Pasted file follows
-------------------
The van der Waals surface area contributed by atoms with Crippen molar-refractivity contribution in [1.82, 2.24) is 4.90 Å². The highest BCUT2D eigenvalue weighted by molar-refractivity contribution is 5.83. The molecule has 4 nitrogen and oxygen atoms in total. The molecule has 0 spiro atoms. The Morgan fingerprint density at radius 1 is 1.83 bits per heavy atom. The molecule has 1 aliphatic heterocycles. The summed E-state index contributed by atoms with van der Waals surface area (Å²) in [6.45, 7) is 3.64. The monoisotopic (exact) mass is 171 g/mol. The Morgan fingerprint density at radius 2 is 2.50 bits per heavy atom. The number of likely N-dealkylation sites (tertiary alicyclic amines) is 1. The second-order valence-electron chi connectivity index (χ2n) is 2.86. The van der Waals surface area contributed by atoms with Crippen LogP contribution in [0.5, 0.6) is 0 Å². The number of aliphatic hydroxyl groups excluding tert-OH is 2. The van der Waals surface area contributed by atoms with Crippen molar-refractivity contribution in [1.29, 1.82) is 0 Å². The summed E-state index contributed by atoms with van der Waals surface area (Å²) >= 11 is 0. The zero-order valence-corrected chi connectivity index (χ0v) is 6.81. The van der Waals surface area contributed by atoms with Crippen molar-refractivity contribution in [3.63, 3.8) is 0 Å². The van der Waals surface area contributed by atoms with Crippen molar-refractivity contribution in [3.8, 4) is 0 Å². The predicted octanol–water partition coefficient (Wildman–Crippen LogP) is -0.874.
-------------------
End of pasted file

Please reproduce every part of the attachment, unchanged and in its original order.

The van der Waals surface area contributed by atoms with Crippen molar-refractivity contribution in [1.82, 2.24) is 4.90 Å². The highest BCUT2D eigenvalue weighted by molar-refractivity contribution is 5.83. The molecule has 4 nitrogen and oxygen atoms in total. The molecule has 0 spiro atoms. The Morgan fingerprint density at radius 1 is 1.83 bits per heavy atom. The molecule has 1 aliphatic heterocycles. The summed E-state index contributed by atoms with van der Waals surface area (Å²) in [6.45, 7) is 3.64. The monoisotopic (exact) mass is 171 g/mol. The Morgan fingerprint density at radius 2 is 2.50 bits per heavy atom. The number of likely N-dealkylation sites (tertiary alicyclic amines) is 1. The second-order valence-electron chi connectivity index (χ2n) is 2.86. The van der Waals surface area contributed by atoms with Crippen LogP contribution in [0.5, 0.6) is 0 Å². The number of aliphatic hydroxyl groups excluding tert-OH is 2. The van der Waals surface area contributed by atoms with Crippen molar-refractivity contribution in [1.29, 1.82) is 0 Å². The summed E-state index contributed by atoms with van der Waals surface area (Å²) >= 11 is 0. The zero-order valence-corrected chi connectivity index (χ0v) is 6.81. The van der Waals surface area contributed by atoms with Crippen molar-refractivity contribution in [3.63, 3.8) is 0 Å². The van der Waals surface area contributed by atoms with Crippen molar-refractivity contribution in [3.8, 4) is 0 Å². The predicted octanol–water partition coefficient (Wildman–Crippen LogP) is -0.874.